About the year T.A. 1050, they undertook the arduous task of crossing the Misty Mountains. Reasons for this trek are unknown, but they possibly had to do with Sauron's growing power in nearby Greenwood, which was later named Mirkwood because of the shadow that fell on it as Sauron searched the area for the One ring. The Hobbits took different routes in their journey westward, but as they began to settle together in Bree-land, Dunland, and the Angle formed by the rivers Mitheithel and Bruinen, the divisions between the Hobbit-kinds began to blur.
In the year 1601 of the Third Age (year 1 in the Shire Reckoning), two Fallohide brothers named Marcho and Blanco gained permission from the King of Arnor at Fornost to cross the River Brandywine and settle on the other side. Many Hobbits followed them, and most of the territory they had settled in the Third Age was abandoned. Only Bree and a few surrounding villages lasted to the end of the Third Age. The new land that they founded on the west bank of the Brandywine was called the Shire.

Originally the Hobbits of the Shire swore nominal allegiance to the last Kings of Arnor, being required only to acknowledge their lordship, speed their messengers, and keep the bridges and roads in repair. During the final fight against Angmar at the Battle of Fornost, the Hobbits maintain that they sent a company of archers to help but this is nowhere else recorded. After the battle, the kingdom of Arnor was destroyed, and in absence of the king, the Hobbits elected a Thain of the Shire from among their own chieftains.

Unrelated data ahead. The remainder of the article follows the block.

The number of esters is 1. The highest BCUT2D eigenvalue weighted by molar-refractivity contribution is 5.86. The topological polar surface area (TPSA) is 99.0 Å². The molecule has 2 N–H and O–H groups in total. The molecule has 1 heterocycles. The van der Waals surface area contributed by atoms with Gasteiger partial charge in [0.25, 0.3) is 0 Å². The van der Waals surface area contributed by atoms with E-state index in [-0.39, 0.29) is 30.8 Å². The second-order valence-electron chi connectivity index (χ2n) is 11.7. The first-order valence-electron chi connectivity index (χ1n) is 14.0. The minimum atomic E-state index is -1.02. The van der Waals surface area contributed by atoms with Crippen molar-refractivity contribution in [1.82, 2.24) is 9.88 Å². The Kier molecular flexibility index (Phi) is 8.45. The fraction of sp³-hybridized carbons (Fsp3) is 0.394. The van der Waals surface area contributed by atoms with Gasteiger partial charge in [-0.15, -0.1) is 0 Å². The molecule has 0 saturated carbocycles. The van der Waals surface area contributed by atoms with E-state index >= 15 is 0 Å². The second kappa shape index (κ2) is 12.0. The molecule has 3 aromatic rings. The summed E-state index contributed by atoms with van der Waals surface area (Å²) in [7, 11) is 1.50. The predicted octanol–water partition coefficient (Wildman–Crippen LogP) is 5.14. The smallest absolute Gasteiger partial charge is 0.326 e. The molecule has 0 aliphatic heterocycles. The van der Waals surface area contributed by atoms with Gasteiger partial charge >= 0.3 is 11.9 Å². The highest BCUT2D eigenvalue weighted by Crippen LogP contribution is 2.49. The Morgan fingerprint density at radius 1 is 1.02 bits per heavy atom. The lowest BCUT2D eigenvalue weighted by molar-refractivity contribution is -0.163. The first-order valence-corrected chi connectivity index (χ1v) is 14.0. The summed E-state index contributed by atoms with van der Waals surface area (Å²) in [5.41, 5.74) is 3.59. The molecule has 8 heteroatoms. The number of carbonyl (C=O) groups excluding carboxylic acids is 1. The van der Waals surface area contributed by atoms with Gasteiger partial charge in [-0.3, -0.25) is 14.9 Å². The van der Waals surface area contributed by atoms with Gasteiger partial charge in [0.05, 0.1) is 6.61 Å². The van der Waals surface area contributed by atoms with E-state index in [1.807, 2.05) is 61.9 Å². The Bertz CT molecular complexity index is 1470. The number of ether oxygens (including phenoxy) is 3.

The first Thain of the Shire was Bucca of the Marish, who founded the Oldbuck family. However, the Oldbuck family later crossed the Brandywine River to create the separate land of Buckland and the family name changed to the familiar "Brandybuck". Their patriarch then became Master of Buckland. With the departure of the Oldbucks/Brandybucks, a new family was selected to have its chieftains be Thain: the Took family (Indeed, Pippin Took was son of the Thain and would later become Thain himself). The Thain was in charge of Shire Moot and Muster and the Hobbitry-in-Arms, but as the Hobbits of the Shire led entirely peaceful, uneventful lives the office of Thain was seen as something more of a formality.
The Hobbits' numbers dwindled, and their stature became progressively smaller after the Fourth Age.

Spiritual Nature
Characters within Tolkien's works consider Hobbits to be a separate race from Men, but Tolkien made it clear that they are actually an offshoot of the race of Men; they and the "Big Folk" are far more closely related to each other than to either Elves or Dwarves. Thus Hobbits are among the Younger Children of Eru Ilúvatar and are the result of the same act of creation as Men. This would imply that Hobbits have the Gift of Men to pass entirely beyond Arda, which also means that the avoidance of the Gift of Men in Hobbits, like in Men, can be physically and morally destructive. Sméagol, who had originally been a Hobbit, was transformed into the monster Gollum by a combination of the evil of the One Ring and the resulting avoidance of the Gift of Men. Bilbo Baggins became "thin and stretched" from the immortality that the One Ring granted to him, since neither Men nor Hobbits are intended for immortality in this world. Men and Hobbits appear to have the same spiritual nature.

A Special thanks to Wikipedia, J.R.R. Tolkien, and the movie makers of the Lord of the Rings!